Then again, the Ram Mandir issue has been festering for long. But should it be resolved in the times to come, demands for relocating mosques abutting the Krishna and Shiv temples in Mathura and Varanasi will be raised. Apart from these pan-India Hindu symbols, disputes over places of worship having state-wide significance have been imagined – for instance, the Bhagyalakshmi temple located at the base of the Charminar monument in Hyderabad, the Babu Budangiri-Guru Dattatreya shrine in Karnataka, and the Bhojshala complex in Dhar, Madhya Pradesh.
In addition, foot soldiers of the Rashtriya Swayamsevak Sangh have sought to appropriate graveyards and shrines which scarcely have resonance beyond a district or two. Not only this, fertility rates, a Uniform Civil Code, the triple talaq practice, the Enemy Property Act, in fact anything having a faint whiff of Muslim-ness or the community’s opposition to it, is turned into examples of insult to Hindu pride and unjustified pampering of Muslims.
In other words, the Sangh’s ideology aims not only to maintain the separateness of Hindus and Muslims, but to also erect a barbed wire-fence, so to speak, between them. Unlike the strategic and localised communalism of Congress, that of the BJP is ideological and pan-India and does not seek closure. Because the BJP’s endeavour is to make permanent the separateness between Hindus and Muslims, the communal polarisation in Uttar Pradesh, relatively of a lesser intensity than experienced in the past, appears so menacing.
True, the Sangh’s ideology dates to its very inception in 1924. But its influence on the Indian psyche was marginal until 1989, when the Ram Janmabhoomi movement boosted its political fortunes and clout. Acquisition of power enhances manifold an entity’s capacity to spread its defining ideas, palpable in the link between the BJP’s rise and its growing ideological influence.
Middle-class supportBut it is also true that the BJP’s ideological influence might not have acquired such salience but for the conversion of a large segment of the Hindu middle class to the cause of Hindutva, directly or indirectly. As such, the middle class around the world believes it is responsible for transforming society. To the Indian middle class, dominated by the Hindu upper caste, the decision to introduce reservations in jobs in 1990 seemed a setback to its agenda of transformation, not least because it sliced half of the cake that had been theirs until then.
In its anxiety, it lurched towards the BJP and its Hindutva philosophy. For one, this was because among all parties supporting reservations, the BJP was the most reluctant, manifest even as recently as in the 2016 statement of the RSS chief Mohan Bhagwat that suggested revisiting the policy of affirmative action. For the other, Hindutva’s lure for the Hindu middle class-upper caste stemmed from the possibility of that philosophy becoming a lightning rod to unite the Hindus for overcoming caste cleavages and countering subaltern assertion.
Economic liberalisation expanded the middle class, further enhancing its clout. Yet it was also gnawed by anxiety. As eminent sociologist Yogendra Singh, in an interview to Scroll.in last year, said,
“By nature, global studies show, that the middle class is the most nationalist class. It is also the most narrow-minded in its nationalism. This is because…it resents any force which it thinks (or threatens to) disrupt its agenda of transformation. Anxiety is a natural consequence of it… Its anxiety, in turn, inspires it to promote (narrow-minded) nationalism.”Apart from the fear of subaltern assertion, the anxiety of the middle class was fanned by secessionism in Kashmir and Punjab, where religious minorities are in majority, and because of Pakistan sponsoring heinous terror attacks. Already partial to Hindutva, the middle class found in its narrow nationalism an antidote to their insecurities and anxieties.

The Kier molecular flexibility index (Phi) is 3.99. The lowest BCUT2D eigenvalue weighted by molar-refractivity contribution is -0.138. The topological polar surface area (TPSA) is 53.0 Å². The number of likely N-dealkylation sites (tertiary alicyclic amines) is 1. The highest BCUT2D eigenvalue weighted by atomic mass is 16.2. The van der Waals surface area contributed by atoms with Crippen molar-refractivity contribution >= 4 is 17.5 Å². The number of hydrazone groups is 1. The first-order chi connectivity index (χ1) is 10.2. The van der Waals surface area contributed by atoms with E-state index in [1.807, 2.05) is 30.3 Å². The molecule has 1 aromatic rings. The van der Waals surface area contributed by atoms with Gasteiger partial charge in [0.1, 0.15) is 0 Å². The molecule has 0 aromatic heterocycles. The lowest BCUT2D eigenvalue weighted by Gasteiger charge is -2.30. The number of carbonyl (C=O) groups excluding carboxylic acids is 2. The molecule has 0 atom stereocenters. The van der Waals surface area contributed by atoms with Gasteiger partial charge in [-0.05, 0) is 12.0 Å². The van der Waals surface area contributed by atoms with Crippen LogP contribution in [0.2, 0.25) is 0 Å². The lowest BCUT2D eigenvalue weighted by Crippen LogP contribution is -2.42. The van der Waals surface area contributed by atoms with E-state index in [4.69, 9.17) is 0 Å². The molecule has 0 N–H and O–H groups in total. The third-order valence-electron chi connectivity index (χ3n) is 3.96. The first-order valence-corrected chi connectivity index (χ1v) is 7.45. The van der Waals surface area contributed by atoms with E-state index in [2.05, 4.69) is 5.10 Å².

Its members are opinion-makers whose influence is disproportionate to their numbers. It is the same middle class which, 30-40 years ago, spearheaded the agenda of bridging the separateness between communities. It is the same middle class which now thinks otherwise. No doubt, the Indian middle class isn’t a monolith – students and teachers of, say, Jawaharlal Nehru University or Ramjas College, are as much part of it. Yet it is perhaps not wrong to say that a substantial section of the middle class is now wedded to Hindutva.
The Hindutva section in the middle class isn’t apologetic or ashamed of its beliefs and feelings, openly voicing what till now had lurked beneath the surface or deliberately suppressed. Hindutva is a badge of conservative politics worn unabashedly, with pride, an observation which so many report in horror on meeting acquaintances and friends from the past. This feeling is similar to what journalists experience on listening to lawyers or doctors or academicians or engineers openly voice their hatred for Muslims, busting the myth that communalism is exclusively the passion of the poor and illiterate.
But all this wouldn’t have mattered for one unprecedented development during the Uttar Pradesh election campaign. For the first time in India’s electoral history, a prime minister has sought to enhance the degree of separateness between Hindus and Muslims. This was indeed the motive of Prime Minister Narendra Modi’s allusion to qabristans and shamshan ghats, as was also of BJP president Amit Shah, Modi’s most trusted lieutenant, when he coined the acronym Kasab to represent the Congress, Samajwadi Party and Bahujan Samaj Party.
With no less than the prime minister and the president of the ruling party seeking to retain if not exacerbate the degree of separateness between Hindus and Muslims, Muhammad Ali Jinnah must be laughing in his grave. After all, it was his logic that the separateness of Muslims and Hindus is unbridgeable – a condition of living in which minds and hearts are forever divided. This is why even the low-intensity communal polarisation of Uttar Pradesh frightens so many.
Ajaz Ashraf is a journalist in Delhi. His novel, The Hour Before Dawn, has as its backdrop the demolition of the Babri Masjid.
This article was first published on Scroll.in